As part of the project of wider electoral reform, civil society organisations such as My Vote Counts (MVC), made submissions for the Act to include the establishment of an electoral reform consultative panel. According to the Act, “the functions of the Panel are to independently investigate, consult on, report on and make recommendations in respect of potential reforms of the electoral system for the election of the National Assembly and the election of the provincial legislatures, in respect of the elections to be held after the 2024 elections”. Some of the duties of the Panel include: conducting research prior to the 2024 elections, undertake a public participation process which will deepen their understanding of the issues of the current electoral system from the perspective of the citizens, and provide a three-monthly progress report to the Minister.

Despite the Act being operational since June 2023, the establishment of this reform panel has been delayed by the Minister, missing two important deadlines; 19 September 2023, and an extension of submission which has since passed on 19 January 2023. On 20 February 2024, the National Assembly recommended that this process be reopened for a third time. On 14 May 2024, The Minister presented a short list of recommended panellists, most of which are former civil servants and/or IEC employees. Further to this, no civil society organisation representative was included, moreover youth voices are largely excluded. Despite objections from the Democratic Alliance (DA) and the Inkatha Freedom Party (IFP), the list was sent to National Assembly for deliberation on 16 May 2024, and was approved.

Considering the above context in which previous task teams were established before, yet none of their recommendations implemented, there is a need for civil society to use this political moment to advance the interests of the public, improve accountability and deepen democracy. MVC seeks to form an alternative process as part of the project of broad political reform in the formation of CSERP. This parallel process will be led by civil society, employing electoral and political systems expertise, along with experience in advocating for accountability, transparency, and social justice initiatives. As such, an experienced and well-versed research consultant in political reform is required to co-lead the research component of the campaign for the Panel.

The Research Consultant is required to develop a framework which maps out key inputs on various electoral systems and analyse how these are processed by the political system (e.g., legislative debates, regulatory decisions etc.). Develop recommendations on strengthening these inputs/ or provide possible alternative, while also considering how the resulting policies will impact SA.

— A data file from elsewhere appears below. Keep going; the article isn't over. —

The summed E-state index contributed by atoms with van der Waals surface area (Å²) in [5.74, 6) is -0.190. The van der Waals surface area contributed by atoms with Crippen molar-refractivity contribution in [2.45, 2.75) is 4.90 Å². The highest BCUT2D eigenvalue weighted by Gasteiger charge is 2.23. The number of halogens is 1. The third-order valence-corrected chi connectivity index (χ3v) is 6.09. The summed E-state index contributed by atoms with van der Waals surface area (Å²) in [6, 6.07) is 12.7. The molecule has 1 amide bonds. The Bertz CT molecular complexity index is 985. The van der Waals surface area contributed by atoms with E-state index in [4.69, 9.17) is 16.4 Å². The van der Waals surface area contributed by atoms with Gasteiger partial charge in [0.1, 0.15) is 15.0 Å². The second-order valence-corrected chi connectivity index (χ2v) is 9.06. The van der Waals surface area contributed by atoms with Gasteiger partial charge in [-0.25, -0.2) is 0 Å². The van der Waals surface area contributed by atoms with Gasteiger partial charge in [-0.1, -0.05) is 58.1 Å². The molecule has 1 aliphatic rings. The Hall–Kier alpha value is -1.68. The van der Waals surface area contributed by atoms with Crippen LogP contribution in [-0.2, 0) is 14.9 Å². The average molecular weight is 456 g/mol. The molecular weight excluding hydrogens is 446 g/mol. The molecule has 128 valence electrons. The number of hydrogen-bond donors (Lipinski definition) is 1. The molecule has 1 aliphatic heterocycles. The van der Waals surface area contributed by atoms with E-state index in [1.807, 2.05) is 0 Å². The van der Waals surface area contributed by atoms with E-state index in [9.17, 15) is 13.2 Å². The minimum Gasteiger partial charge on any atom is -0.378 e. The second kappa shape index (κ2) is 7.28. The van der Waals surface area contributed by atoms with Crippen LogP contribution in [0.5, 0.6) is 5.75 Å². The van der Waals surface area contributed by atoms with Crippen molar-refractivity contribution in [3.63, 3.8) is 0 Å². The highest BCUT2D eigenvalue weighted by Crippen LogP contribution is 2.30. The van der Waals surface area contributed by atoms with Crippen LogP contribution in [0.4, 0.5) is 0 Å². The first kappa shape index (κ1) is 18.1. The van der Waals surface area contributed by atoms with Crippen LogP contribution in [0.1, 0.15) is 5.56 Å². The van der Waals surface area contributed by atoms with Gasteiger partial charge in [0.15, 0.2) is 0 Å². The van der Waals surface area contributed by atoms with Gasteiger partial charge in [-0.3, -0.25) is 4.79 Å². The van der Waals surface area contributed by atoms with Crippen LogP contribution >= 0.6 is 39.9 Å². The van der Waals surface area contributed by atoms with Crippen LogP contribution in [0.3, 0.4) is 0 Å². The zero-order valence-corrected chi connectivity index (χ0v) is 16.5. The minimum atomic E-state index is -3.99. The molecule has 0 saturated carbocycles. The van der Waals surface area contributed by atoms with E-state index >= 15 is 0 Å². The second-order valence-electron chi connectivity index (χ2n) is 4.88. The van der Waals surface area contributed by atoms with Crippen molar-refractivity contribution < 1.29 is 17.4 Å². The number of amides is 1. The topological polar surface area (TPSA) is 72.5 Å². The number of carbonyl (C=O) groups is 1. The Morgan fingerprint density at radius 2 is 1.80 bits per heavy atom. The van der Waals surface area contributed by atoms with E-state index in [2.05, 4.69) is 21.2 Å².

Scope of Work:

Research Objectives:

  • Understand the problems with the current electoral system in relation to the state of our democracy.
  • Conduct an analysis of the world’s political systems (particularly successful ones/similar in context to SA).
  • Engage with formal state processes regarding electoral reform.
  • Develop a framework for an alternative electoral system that will contribute to deepening democracy and strengthening accountability.


  • Attend quarterly meetings convened by CSERP and report on his/her/their progress.
  • Collate and apply the panel’s guidance, contributions and feedback towards the electoral framework.
  • Partake in public participation verifications and/or dialogues (virtual or in person).
  • Present and socialise the panel on the final electoral framework.

Consultant requirements:

  • A proven commitment to participatory democracy and social justice.
  • Some experience in South African civil society
  • Experience in understanding, analysing, and interpreting qualitative and quantitative data.
  • Proven track record in political systems
  • As a minimum, consultant/s are required to have a Masters qualification in social science, politics, economics or equivalent. Candidates with a PHD will be preferred.

Methodology or research:

The project should preferably be a mixed methods approach. However, the project manager is open to a discussion with the consultant to determine what is best for the project.


• Presentations to the CSERP
• Written progress reports
• Recommendations
• Political Framework Model (final written report)



Timeline for Project:

July/August 2024 – March 2025

Submission guidelines:

To apply for the consultancy, email the following to by 26 July 2024.

  • A relevant and recent publication (journal article, research report policy brief) that demonstrates the consultant’s insights on political systems and/or electoral systems.
  • A short article or essay that demonstrates the consultant’s insights on political systems and/or electoral systems.
  • A curriculum vitae.
  • Thereafter, MVC will hold individual briefing sessions for further discussion with potential consultants.


Contact Information:

For more information, please click to see the full research brief.

Alternatively, contact Boikanyo Moloto: